5. Results and discussion:

"We compared the tRNAs encoded by phages with those of their host and observed all 10 phage-encoded tRNAs that are known to be targeted by anticodon nucleases to contain anticodon loop mutations (Winther et al., 2016; Cruz et al., 2015; Chauhan et al., 2022), reinforcing the idea that phage-encoded tRNAs are likely insensitive to cleavage (Figure 1C).": This sentence is unclear to me, was this a new analysis run by the authors? If so, the analysis itself should be better described before reporting the results. Otherwise, it must be made clear to the readers that this is a previously published result, e.g. "Previous studies compared.…" or "In previous studies, we compared.…"

6. "we also observed a strong counter-selection for tRNAs that are cleaved in the anticodon itself (Table S1)": Table S1 lists 168 tRNA, but it's unclear to me how a reader can go from this list to an observation of counter-selection for tRNAs predicted to be cleaved? I also could not find a legend to Table S1, so I don't understand some of the columns ("Manual ACL to host" ?), or even what the "Sequence_ID" refer to (phage genes ? Host genes ?)

7. "we observed that phage genes do not avoid codons of cleaved tRNAs, nor do they have a preference for codons with nuclease insensitivity (Welch Two Sample t-test, t = 0.53848, df = 41.583, p-value > 0.05), suggesting that the selection of phage tRNAs is only determined by their insensitivity to tRNAses and not by codon usage.": I am not sure I understand this claim. The way I understand it, either the phage tRNAs recognize the same codon as the host tRNAs, in which case there is no reason to think that codon usage would be impacted (regardless of tRNAse activity), or the phage and host tRNAs recognize different codons, in which case a selection for nuclease insensitivity should impact codon usage? I am not sure what I am missing here. Could the authors clarify how they link this lack of codon usage bias they observe with a selection determined by insensitivity?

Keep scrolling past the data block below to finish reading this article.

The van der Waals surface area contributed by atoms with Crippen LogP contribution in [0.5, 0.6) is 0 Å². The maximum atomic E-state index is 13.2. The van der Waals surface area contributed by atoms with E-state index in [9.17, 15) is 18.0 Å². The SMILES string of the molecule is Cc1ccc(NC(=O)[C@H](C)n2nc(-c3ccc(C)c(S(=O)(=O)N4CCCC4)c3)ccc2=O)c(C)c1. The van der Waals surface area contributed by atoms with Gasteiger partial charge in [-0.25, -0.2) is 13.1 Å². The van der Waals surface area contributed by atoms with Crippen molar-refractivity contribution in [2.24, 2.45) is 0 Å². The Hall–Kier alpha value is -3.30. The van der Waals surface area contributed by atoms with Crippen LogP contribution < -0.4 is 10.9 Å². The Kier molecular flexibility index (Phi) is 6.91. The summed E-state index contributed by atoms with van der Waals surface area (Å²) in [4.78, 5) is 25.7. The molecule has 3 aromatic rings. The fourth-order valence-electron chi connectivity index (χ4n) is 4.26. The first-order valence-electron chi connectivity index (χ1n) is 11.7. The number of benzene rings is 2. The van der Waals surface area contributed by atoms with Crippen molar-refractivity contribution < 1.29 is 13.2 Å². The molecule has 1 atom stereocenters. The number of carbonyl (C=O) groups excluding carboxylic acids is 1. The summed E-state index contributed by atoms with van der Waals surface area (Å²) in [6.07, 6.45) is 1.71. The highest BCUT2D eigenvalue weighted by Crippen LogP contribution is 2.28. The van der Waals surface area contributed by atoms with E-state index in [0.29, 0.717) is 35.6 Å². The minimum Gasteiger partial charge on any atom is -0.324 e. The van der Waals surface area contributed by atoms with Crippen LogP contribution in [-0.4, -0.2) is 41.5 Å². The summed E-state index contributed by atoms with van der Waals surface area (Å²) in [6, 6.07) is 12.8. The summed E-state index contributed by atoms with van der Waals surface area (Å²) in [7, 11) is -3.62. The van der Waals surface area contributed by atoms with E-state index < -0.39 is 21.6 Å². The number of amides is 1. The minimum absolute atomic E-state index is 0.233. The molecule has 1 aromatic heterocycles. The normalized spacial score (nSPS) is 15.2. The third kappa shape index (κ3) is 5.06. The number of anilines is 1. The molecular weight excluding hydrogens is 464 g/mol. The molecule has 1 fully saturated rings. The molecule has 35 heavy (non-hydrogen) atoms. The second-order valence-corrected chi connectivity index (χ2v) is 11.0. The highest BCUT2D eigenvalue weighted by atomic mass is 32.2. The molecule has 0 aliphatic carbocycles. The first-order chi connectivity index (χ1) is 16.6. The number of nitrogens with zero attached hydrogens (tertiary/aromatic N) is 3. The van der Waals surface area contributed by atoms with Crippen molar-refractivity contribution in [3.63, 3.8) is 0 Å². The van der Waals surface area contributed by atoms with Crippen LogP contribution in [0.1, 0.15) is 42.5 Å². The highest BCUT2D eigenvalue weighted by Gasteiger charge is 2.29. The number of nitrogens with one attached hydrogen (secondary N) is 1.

8. Material and Methods: This section should provide more information on how the statistical enrichment/depletion in codon was performed.

Reviewer #3:

In this short paper, van den Berg et al. hypothesize that viral tRNAs are resistant to host-encoded nucleases that suppress viral infections by destroying tRNAs. To support this hypothesis, they compared the tRNAs encoded in 161 mycobacteriophage genomes with those of their host and show that phage tRNAs contain mutations anticipated to make them resistant to cleavage by host nucleases. While the paper is unusually short and lacks biochemical evidence supporting the sequence observations, the sequence comparisons are compelling, and the concept has broad implications.

Figure 1a highlights the genomic context of 36 tRNAs present in C1 mycobacteriophage Rizal. A subset of these is anticipated to be targeted host anticodon nucleases (red). Consider comment on the other tRNAs and their biological roles.

https://doi.org/10.7554/eLife.85183.sa1

Author response

Essential revisions:

1) The scope of the analysis is currently not in line with the claims made. Thus, the authors must either extend the analysis to more phages and hosts or soften the claims. At a minimum, the authors must explain the rationale for limiting the analysis to a single phage-host group, explain/justify why the scope of their analysis is so narrow, and modify the claims in the manuscript so that the limitations of the work are more clear.

To explore our hypothesis that phage tRNAs counteract bacterial host anticodon nucleases, we required hosts with well-studied anticodon nucleases and a large set of infecting phages with tRNAs. For this reason, we chose to investigate our hypothesis in Mycobacterium species, which has the most extensively researched (and diverse) anticodon nucleases with known target specificity. To broaden our observations, we expanded our search for all anticodon nucleases with known target specificity and found several additional options to explore, including E. coli (VapC, PrrC, colicin D, and colicin E5), S. flexneri (VapC-LT2), L. interrogans (VapC-L.interrogans), and S. typhimurium (VapC/MvpT). Although the datasets for these species are more limited, we observe the same pattern of resistance mutations and anticodon avoidance in these species (Supplementary File 1b and Figure 1-Supplementary Figure 1a). Although we have extended our observations to other species, we have also revised our text to soften our claims where appropriate.